Kump et al2 note that the sensitivity and specificity are effected by the degree of severity that is used as a definition of abnormal, eg, mild snoring vs extremely loud snoring. The sensitivity increases and specificity decreases with use of more lenient definitions of abnormality. The level that the investigator chooses to call abnormal may vary depending on the purpose of the questionnaire. A questionnaire designed to identify more subjects with OSA would include mild snoring as abnormal. This would identify most subjects with apnea but would also include patients with snoring without OSA. On the other hand, if the cutoff for snoring intensity is extremely severe, approximately 60% of patients with OSA would be missed. However, very few patients without OSA would be included. Therefore, the wording of a questionnaire used to survey a patient population is very important to consider. Our work sheet included questions regarding common presenting symptoms and associated disorders. The common clinical features of OSA are as follows: chronic loud snoring, observed apneas or gasps, recurrent nocturnal awakenings, excessive daytime sleepiness, decreased memory and concentration, depression and irritability, and sexual dysfunction. The medical disorders commonly associated with OSA are listed as follows:

  • Hypertension

  • Upper body obesity

  • Male sex

  • Increasing age

  • Abnormal pharyngeal anatomy

  • Enlarged tonsils and adenoids

  • Redundant pharyngeal tissue

  • Retrognathia

  • Nasal obstruction

  • Excessive use of alcohol

  • Untreated hypothyroidism

  • Acromegaly

Only 22 (33%) referrals included a copy of the work sheet in the material sent to the Sleep Disorders Center in the patient's outpatient chart. It is not clear why most of the physicians did not use the worksheet. As the work sheet is a potential educational tool, the lack of exposure to the work sheet may have contributed to the physicians ordering fewer sleep studies. However, the 3 physicians who referred the most patients included information in their progress notes and did not complete the work sheet. The information sent to the sleep center may be a reflection of the physicians' style of communication rather than their actual exposure to the work sheet. Nonetheless, a worksheet may be a useful guide for screening for OSA.

Physicians currently in practice received little or no formal training in sleep disorders during medical school. Students currently in medical school receive an average of approximately 2 hours of formal education about sleep disorders. The Walla Walla14 project in Washington State demonstrated that with appropriate education of physicians and patients, provision of diagnostic equipment, and ongoing consultation with sleep disorders specialists, referral for sleep studies by primary care physicians increased almost 8-fold from 0.27% to 2.1%. In addition, 17 physicians in the Walla Walla Clinic who were exposed to the educational programs and had easy access for local consultation ordered 294 PSGs, while the 18 community physicians ordered only 39 PSGs. Their education consisted of a weekend course that was videotaped and repeated 9 months later. In addition, a lecture about sleep disorders was provided for the general public. It is interesting to note that the 2 internists most involved in the project developed a special interest in sleep medicine and became the local sleep medicine experts. They provided local consultation for assistance with diagnosis and management of sleep disorders.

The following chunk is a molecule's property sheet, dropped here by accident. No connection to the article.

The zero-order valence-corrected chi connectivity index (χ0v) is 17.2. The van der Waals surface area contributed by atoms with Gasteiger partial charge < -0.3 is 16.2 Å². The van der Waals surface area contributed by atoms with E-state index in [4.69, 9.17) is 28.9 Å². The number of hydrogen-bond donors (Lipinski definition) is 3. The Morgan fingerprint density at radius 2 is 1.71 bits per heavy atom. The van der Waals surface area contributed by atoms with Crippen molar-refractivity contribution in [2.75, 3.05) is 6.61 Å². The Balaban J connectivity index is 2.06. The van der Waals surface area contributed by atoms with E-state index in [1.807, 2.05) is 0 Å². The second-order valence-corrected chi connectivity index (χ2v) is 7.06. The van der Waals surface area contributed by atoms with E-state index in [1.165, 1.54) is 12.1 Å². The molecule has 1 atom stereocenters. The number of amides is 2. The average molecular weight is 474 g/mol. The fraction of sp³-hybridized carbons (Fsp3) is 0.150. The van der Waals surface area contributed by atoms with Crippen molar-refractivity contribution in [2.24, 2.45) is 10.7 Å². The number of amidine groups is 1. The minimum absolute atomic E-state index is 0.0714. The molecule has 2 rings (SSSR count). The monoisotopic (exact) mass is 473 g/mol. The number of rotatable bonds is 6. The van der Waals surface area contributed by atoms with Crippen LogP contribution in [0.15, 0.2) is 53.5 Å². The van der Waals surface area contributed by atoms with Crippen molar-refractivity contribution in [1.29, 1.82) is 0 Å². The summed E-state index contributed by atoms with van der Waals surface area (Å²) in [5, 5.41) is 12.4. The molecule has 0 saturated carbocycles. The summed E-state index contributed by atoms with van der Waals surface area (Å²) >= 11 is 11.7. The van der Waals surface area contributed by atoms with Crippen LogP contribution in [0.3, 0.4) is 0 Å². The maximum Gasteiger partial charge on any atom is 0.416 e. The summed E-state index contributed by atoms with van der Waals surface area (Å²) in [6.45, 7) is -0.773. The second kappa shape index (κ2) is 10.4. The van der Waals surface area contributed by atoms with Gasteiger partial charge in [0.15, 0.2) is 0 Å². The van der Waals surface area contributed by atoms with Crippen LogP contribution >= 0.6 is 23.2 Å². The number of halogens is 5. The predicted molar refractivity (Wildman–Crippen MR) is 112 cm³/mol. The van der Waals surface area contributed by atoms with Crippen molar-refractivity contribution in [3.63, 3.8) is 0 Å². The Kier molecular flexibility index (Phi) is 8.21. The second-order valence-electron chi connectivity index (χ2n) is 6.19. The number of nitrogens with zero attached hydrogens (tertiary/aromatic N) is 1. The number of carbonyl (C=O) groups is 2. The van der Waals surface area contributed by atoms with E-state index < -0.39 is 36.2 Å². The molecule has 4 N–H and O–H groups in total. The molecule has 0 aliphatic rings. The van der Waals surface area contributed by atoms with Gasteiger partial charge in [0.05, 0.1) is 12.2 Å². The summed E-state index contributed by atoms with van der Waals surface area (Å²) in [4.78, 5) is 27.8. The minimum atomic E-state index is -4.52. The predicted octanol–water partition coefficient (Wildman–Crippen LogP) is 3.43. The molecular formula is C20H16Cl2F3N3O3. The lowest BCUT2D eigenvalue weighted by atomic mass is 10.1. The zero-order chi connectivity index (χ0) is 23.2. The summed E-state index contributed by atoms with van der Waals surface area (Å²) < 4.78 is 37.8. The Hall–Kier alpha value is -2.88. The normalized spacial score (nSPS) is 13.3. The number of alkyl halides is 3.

Primary care physicians did recognize obese patients with prominent symptoms of OSA. However, only a small percentage of their patient panel was referred, which suggests the condition is still underdiagnosed. This seems particularly true as a small group of physicians ordered most of the sleep studies. This underestimation of OSA despite access to the work sheet is most likely due to lack of formal training in this area. Education of primary care physicians and incorporation of a sleep history into the review of systems may increase detection of sleep disorders, referral for diagnosis and treatment, and thus prevention of associated complications. The Walla Walla project also suggests that easy access to consultation with a sleep specialist may also facilitate screening for OSA by primary care physicians.